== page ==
- Open Access
Sex-specific responses to mineralocorticoid receptor antagonism in hypertensive African American males and females
Biology of Sex Differences volume 10, Article number: 24 (2019)
African Americans (AA) develop hypertension (HTN) at an earlier age, have a greater frequency and severity of HTN, and greater prevalence of uncontrolled HTN as compared to the white population. Mineralocorticoid antagonists have been shown to be very effective in treating uncontrolled HTN in both AA and white patients, but sex-specific responses are unclear.
We evaluated the sex-specific impact of mineralocorticoid antagonism in an AA population. An AA cohort (n = 1483) from the Genetic Epidemiology Network of Arteriopathy study was stratified based on sex and whether they were taking spironolactone, a mineralocorticoid antagonist, in their antihypertensive regimen.
As compared to AA women not prescribed a mineralocorticoid antagonist, AA women taking spironolactone (n = 9) had lower systolic and diastolic blood pressure despite having a similar number of antihypertensive medications. The proportion of AA women with uncontrolled HTN was significantly less for patients taking spironolactone than for patients not prescribed spironolactone. Interestingly, none of these associations were found in the AA males or in white females.
Our data suggests that spironolactone is particularly effective in reducing blood pressure and controlling HTN in AA women. Further research into the impact of this therapy in this underserved and understudied minority is warranted.
Roughly one in three American adults is hypertensive . Hypertension (HTN) is the most significant predictor of coronary events, stroke, and cardiovascular-related mortality [2, 3]. General fist-line treatment therapies for HTN include angiotensin II type I receptor blockers (ARBs), angiotensin-converting enzyme (ACE) inhibitors, calcium channel blockers, adrenergic blockers, and thiazide diuretics. Despite the noted efficacy of these treatments [4,5,6], uncontrolled HTN remains prevalent, affecting ~ 30% of hypertensive adults .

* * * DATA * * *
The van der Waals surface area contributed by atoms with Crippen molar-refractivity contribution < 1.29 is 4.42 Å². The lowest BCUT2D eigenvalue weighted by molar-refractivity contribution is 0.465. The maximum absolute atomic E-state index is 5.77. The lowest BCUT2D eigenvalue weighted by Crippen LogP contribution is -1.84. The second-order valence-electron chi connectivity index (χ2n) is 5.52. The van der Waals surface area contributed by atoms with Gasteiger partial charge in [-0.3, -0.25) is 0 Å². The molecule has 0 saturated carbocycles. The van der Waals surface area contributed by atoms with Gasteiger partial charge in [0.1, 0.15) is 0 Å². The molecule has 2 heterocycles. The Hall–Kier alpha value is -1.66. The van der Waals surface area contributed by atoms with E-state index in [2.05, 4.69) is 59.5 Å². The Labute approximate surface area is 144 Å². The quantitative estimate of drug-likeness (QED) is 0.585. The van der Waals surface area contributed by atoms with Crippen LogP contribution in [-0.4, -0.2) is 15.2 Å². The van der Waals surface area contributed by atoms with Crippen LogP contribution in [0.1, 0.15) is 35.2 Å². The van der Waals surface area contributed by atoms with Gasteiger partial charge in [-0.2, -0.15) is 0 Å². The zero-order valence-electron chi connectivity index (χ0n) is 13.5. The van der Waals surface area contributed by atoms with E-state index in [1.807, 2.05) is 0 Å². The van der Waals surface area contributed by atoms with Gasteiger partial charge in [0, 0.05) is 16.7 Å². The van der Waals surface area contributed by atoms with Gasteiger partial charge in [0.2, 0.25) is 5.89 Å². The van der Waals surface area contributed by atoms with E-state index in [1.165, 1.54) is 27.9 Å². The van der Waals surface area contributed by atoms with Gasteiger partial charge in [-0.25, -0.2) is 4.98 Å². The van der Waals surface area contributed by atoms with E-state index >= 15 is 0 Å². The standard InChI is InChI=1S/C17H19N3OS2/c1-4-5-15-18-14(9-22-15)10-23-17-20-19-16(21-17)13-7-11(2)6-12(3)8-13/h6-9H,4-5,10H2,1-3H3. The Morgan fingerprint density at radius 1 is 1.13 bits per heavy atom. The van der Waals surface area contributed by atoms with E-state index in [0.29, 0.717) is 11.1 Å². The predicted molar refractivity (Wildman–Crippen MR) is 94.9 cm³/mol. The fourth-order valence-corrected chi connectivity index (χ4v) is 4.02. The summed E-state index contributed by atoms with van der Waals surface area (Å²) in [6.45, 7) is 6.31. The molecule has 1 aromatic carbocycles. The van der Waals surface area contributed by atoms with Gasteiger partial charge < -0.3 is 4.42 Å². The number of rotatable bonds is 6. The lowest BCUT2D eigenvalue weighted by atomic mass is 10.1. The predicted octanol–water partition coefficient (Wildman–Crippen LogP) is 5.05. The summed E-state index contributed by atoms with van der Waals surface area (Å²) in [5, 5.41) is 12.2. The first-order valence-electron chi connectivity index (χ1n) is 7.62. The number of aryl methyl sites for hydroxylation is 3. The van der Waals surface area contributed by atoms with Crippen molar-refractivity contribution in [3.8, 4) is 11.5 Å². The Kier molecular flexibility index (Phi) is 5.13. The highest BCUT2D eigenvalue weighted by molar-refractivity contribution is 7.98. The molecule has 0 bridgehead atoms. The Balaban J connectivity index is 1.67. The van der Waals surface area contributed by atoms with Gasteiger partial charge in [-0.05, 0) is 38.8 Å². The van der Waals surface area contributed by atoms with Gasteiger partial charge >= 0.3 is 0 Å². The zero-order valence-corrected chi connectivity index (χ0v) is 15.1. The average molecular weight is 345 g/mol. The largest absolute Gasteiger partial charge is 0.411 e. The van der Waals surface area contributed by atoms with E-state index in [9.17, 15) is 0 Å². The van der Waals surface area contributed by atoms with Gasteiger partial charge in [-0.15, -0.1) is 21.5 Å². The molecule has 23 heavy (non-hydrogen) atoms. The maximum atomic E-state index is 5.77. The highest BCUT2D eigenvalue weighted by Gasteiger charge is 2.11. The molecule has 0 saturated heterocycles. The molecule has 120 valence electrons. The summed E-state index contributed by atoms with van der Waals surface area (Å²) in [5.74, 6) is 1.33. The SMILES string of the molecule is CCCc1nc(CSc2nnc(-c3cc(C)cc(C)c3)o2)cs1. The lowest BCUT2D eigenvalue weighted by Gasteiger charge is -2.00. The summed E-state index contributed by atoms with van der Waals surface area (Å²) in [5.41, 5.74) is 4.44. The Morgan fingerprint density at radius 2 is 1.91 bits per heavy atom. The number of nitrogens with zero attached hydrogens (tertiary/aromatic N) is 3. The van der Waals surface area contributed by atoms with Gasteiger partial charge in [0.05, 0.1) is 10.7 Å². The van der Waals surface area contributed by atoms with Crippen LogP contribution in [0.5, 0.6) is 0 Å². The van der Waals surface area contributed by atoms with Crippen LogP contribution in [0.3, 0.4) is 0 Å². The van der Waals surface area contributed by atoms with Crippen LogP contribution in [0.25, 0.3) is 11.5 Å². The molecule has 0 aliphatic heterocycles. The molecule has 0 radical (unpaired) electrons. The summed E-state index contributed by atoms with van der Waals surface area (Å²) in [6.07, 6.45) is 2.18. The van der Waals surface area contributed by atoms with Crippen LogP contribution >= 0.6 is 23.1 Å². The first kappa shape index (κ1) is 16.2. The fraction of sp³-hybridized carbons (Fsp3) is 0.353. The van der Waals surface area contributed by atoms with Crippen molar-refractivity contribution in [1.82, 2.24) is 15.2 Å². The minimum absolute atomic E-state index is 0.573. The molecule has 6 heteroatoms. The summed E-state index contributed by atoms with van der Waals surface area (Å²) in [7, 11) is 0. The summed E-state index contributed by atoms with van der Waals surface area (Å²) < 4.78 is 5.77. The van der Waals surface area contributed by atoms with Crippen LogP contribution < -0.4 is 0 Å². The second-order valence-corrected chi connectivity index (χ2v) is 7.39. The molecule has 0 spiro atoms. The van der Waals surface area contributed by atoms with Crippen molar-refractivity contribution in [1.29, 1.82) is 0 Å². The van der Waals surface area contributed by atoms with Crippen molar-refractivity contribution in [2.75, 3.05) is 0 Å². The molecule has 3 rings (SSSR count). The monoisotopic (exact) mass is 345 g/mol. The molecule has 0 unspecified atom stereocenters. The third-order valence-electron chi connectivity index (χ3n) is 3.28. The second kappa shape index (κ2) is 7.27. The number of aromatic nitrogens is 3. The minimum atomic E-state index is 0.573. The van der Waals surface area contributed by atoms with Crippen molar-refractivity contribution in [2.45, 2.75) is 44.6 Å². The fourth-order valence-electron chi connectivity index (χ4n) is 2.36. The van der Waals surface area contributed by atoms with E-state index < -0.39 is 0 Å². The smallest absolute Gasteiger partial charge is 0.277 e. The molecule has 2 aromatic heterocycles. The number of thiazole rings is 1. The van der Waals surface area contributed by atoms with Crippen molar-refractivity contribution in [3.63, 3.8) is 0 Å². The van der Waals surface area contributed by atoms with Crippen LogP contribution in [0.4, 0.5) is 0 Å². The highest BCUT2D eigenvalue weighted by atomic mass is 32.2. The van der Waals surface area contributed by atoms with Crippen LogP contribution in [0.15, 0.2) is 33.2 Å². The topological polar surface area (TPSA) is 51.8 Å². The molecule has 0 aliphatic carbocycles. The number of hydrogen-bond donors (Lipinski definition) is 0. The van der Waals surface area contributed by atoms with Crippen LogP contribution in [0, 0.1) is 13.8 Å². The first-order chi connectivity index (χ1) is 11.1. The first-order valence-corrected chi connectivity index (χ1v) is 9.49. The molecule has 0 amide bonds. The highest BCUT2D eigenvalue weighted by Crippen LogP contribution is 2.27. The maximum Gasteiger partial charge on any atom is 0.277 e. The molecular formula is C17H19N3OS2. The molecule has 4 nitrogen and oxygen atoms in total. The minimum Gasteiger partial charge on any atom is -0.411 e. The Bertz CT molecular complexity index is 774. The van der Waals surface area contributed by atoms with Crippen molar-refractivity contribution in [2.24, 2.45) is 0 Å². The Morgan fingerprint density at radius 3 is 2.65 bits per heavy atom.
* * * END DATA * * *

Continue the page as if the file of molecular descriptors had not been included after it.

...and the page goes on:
African Americans (AA) develop HTN earlier and have a lower rate of controlled HTN than other ethnicities [1, 8,9,10,11,12]. AA characteristically develop HTN without an increase in renin-angiotensin system activity, which corresponds to a decreased efficacy of ARBs and ACE inhibitors in this ethnic group as compared to Caucasians [13,14,15,16]. Although AA typically have low-renin HTN, the ratio of circulating aldosterone:renin is elevated during HTN [17, 18]. Importantly, an elevated aldosterone:renin ratio is emerging as a prognostic tool for clinical measurement of salt-sensitive HTN, a phenotype that is particularly common in AA [19,20,21]. Furthermore, aldosterone levels correlate with blood pressure (BP) and vascular function in AA patients . Much of the work on blocking aldosterone’s effects through mineralocorticoid receptor antagonism to treat HTN has been done in populations that were predominantly white males [23, 24].
AA women are more likely to develop salt-sensitive HTN as compared to both AA men and white women, a manifestation characterized by an elevated aldosterone:renin ratio [19,20,21, 25]. In addition, in a predominantly AA population, obese women have a greater BP lowering response to mineralocorticoid receptor antagonists . Experimental data, from obese mouse models, suggests that mineralocorticoid receptor antagonists ameliorate obesity-associated vascular dysfunction, diastolic dysfunction, and HTN in female, but not male mice [27,28,29]. Therefore, in the current study, we hypothesized that spironolactone, a mineralocorticoid receptor antagonist, has sex-specific efficacy in a cohort of AA patients. An additional analysis was done on white females to assess race specificity.